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The Horrific Truth About Pigs in Factory Farms

A sow looks out between the bars of her gestation crate © Jo-Anne McArthur / Animal Equality

Piglet fetuses in a dumpster © Jo-Anne McArthur / Essere Animali

When photojournalist Jo-Anne McArthur documents life inside a factory farm, she doesn’t touch a thing. She usually doesn’t have permission from the owners, and she enters at night with a security team. She has never broken anything, and she leaves the location exactly as she found it. She’s there to tell the truth, and that truth is worth running the risk of trespassing fines, and in some cases, bodily harm.

McArthur has devoted fifteen years to photographing animals living in painful circumstances. These are the animals we don’t see, who live inside farms, labs, and cages all over the world.

When she meets a pig in a factory farm, McArthur allows him or her to sniff her hand. She bends down to pig eye level so as not to frighten the animal. There’s a female pig in McArthur’s first book We Animals, photographed in Spain in 2009, and this particular pig has followed the photojournalist throughout the years. She is photographed at the top of this story.

“Pigs are insatiably curious,” McArthur tells me. Pigs are emotional, social, and intelligent creatures, and in factory farms, the photographer says the mental deprivation can be as acute as the physical harm.

That Spanish pig in We Animals was most likely used for breeding. A “breeder pig” is artificially inseminated twice or three times each year. When she gives birth to her piglets, she is unable to interact with them. She’s kept behind bars in a crate, where she cannot turn around and has trouble lying down.

“If they have a baby that’s strayed behind them and can’t find their way around back to mom, the mother can’t even reach over and pick up the baby,” McArthur says, “If there’s a dead baby, behind her or next to her, she can’t do anything but leave the body there. There’s nothing she can do.”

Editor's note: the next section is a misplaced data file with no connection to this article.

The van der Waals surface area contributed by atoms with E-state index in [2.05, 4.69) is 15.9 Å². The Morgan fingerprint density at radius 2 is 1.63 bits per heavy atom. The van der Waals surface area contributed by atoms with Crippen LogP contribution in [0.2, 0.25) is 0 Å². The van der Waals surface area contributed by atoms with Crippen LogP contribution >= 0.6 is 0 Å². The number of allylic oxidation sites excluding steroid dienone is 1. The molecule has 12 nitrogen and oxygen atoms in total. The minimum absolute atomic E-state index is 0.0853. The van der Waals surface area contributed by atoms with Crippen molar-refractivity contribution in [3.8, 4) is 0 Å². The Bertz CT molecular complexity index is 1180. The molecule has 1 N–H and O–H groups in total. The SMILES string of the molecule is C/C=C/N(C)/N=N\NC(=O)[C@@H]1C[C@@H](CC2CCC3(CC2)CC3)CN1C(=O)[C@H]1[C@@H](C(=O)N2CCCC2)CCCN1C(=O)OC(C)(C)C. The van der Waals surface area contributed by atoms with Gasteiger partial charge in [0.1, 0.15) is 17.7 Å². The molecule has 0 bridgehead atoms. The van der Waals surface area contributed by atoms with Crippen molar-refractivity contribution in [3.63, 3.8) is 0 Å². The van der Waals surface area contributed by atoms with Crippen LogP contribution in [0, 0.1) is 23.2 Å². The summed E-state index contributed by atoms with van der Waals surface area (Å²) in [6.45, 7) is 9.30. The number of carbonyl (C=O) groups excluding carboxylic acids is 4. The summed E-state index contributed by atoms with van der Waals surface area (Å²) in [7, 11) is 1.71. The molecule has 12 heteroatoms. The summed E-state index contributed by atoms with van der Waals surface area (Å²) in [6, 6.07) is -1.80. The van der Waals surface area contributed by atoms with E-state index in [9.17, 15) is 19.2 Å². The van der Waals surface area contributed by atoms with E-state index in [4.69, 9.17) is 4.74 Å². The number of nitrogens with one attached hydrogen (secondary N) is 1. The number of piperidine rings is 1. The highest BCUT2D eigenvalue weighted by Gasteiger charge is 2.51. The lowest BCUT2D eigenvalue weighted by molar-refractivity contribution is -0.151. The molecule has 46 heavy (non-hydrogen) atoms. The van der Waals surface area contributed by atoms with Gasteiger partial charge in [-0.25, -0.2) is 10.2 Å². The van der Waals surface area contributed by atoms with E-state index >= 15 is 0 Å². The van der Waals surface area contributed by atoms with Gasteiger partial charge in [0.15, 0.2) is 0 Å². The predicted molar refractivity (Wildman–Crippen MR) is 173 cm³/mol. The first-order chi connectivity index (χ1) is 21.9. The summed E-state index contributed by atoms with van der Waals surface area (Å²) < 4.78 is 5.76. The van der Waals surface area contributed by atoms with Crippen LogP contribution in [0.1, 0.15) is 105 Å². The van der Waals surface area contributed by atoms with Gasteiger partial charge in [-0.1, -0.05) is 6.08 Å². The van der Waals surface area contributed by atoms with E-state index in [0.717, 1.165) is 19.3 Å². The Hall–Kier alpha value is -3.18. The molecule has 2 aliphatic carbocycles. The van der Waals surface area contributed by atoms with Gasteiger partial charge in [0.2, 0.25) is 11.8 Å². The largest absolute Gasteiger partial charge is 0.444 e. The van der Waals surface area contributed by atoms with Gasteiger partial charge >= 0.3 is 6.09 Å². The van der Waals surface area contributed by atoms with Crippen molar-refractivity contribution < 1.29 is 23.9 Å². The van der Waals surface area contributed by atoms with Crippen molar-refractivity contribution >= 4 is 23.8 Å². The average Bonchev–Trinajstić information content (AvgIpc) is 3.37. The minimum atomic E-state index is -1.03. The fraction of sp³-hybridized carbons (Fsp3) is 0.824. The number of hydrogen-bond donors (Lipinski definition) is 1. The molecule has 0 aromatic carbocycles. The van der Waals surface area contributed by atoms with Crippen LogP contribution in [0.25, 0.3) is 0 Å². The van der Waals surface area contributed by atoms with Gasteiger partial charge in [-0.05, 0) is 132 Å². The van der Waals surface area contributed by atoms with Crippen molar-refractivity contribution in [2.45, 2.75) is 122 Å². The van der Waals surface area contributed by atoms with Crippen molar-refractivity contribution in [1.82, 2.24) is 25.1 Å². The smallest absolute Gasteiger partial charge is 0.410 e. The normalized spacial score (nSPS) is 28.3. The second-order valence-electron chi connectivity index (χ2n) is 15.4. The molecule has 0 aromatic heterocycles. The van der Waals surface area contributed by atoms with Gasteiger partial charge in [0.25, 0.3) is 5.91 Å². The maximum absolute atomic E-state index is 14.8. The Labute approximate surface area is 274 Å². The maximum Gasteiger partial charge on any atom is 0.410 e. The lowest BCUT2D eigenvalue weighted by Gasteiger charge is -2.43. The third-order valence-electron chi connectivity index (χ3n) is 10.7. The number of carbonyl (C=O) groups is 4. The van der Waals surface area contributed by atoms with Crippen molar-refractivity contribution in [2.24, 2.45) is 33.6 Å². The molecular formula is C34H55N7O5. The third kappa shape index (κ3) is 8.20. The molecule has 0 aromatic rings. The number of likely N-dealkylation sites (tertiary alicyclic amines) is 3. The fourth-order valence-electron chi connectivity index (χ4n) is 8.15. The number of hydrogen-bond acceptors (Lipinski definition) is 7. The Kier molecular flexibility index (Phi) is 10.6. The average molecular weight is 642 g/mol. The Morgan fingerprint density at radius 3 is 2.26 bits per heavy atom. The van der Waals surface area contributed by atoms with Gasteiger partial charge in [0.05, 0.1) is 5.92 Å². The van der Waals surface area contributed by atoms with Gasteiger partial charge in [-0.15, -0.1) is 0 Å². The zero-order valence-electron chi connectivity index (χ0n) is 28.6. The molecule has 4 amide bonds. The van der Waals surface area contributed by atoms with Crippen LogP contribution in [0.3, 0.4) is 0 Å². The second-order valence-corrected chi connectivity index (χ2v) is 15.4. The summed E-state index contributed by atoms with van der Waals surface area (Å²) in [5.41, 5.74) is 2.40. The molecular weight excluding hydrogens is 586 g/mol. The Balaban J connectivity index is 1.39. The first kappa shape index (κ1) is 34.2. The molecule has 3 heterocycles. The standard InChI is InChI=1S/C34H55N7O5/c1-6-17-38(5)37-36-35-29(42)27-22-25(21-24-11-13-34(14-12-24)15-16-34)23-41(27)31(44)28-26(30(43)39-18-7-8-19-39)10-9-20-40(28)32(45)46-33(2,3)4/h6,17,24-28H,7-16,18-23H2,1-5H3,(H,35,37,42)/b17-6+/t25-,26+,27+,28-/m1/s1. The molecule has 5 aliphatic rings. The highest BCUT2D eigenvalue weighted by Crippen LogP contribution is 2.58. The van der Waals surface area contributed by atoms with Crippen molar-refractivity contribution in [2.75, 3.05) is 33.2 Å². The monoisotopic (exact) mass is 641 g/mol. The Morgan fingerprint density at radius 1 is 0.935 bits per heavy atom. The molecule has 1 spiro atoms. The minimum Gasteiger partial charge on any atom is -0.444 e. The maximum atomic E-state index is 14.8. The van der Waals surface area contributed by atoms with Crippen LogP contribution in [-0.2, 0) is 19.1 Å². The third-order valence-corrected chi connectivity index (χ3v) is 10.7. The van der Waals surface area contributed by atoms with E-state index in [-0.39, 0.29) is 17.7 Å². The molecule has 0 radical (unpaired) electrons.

The pig in the book didn’t have a name, or if she did, McArthur never knew it. The title of that image is “The Pig I Hope Is Dead.” This title can be applied to countless animals in the same situation, including the piglets who grow up to live the same life their mothers did. It’s common for the pigs to develop respiratory problems due to the ammonia inside the farms.

“I wish death for them, knowing that that will likely be the only release they have from pain,” the photojournalist explains.

McArthur’s rule of not touching anything means, of course, that she’s unable to save the pigs. Walking out through that door is the most painful part of the work she does, and it’s the one that takes the highest emotional toll.

“I can’t help those pigs, but I’m trying to help future generations of pigs. I’m trying to show what goes on, so that we can make more compassionate choices, and so that there are no suffering pigs in the future,” she says finally, “And I have to be content that people are watching. People want to see these images.”

And in seeing these images, the hope is we will be capable of recognizing reflections of our own humanity. As a result, perhaps we can reduce the amount of meat and animal products we consume.

A pig’s curiosity, even in desperate circumstances, leads the animal to make eye contact with people as they pass.  In these pictures as in life, the pigs search against all hope for an impossible escape.

“They’re asking questions,” McArthur tells me, “They have no answers. They don’t know what happens next. They know we— humans— are the ones who hold they key. We’re the ones who move them from crate to crate. We’re the ones who take away their young.”

These pigs, whether they’re living or dead, deserve at least to be seen.

This post is the first in a series of seven stories we will be publishing about photojournalist Jo-Anne McArthur and the We Animals Archive. Hundreds of pictures from the We Animals Archive are available for free to charitable and educational organizations.

The project relies on donations from the public. Make a one-time donation here, and if you’re interested in contributing monthly, you can do so here. Find the book We Animals here, and find McArthur’s new book, Captive, here.

Three pigs poke their snouts through metal bars © Jo-Anne McArthur / Oikeutta Eläimille

Two pigs lay close but separated by metal bars in an Italian factory farm. © Jo-Anne McArthur / Essere Animali

A sow catches a glimpse of her piglet while it stands close to her confined head. © Jo-Anne McArthur / Essere Animali

A sow is forced to lay with hindquarters pressed into the bars of her gestation crate and her own feces © Jo-Anne McArthur / Essere Animali

A mother pig nurses her piglets through the bars of a gestation crate. © Jo-Anne McArthur / Essere Animali

An open, festering wound in place of a possibly cannibalized ear © Jo-Anne McArthur / Essere Animali

A piglet lies dead outside a gestation crate © Jo-Anne McArthur / Animal Equality

Collapsed pig inside a Spanish factory farm © Jo-Anne McArthur / Animal Equality

Discarded pig fetuses in a factory farm in Spain © Jo-Anne McArthur / Animal Equality

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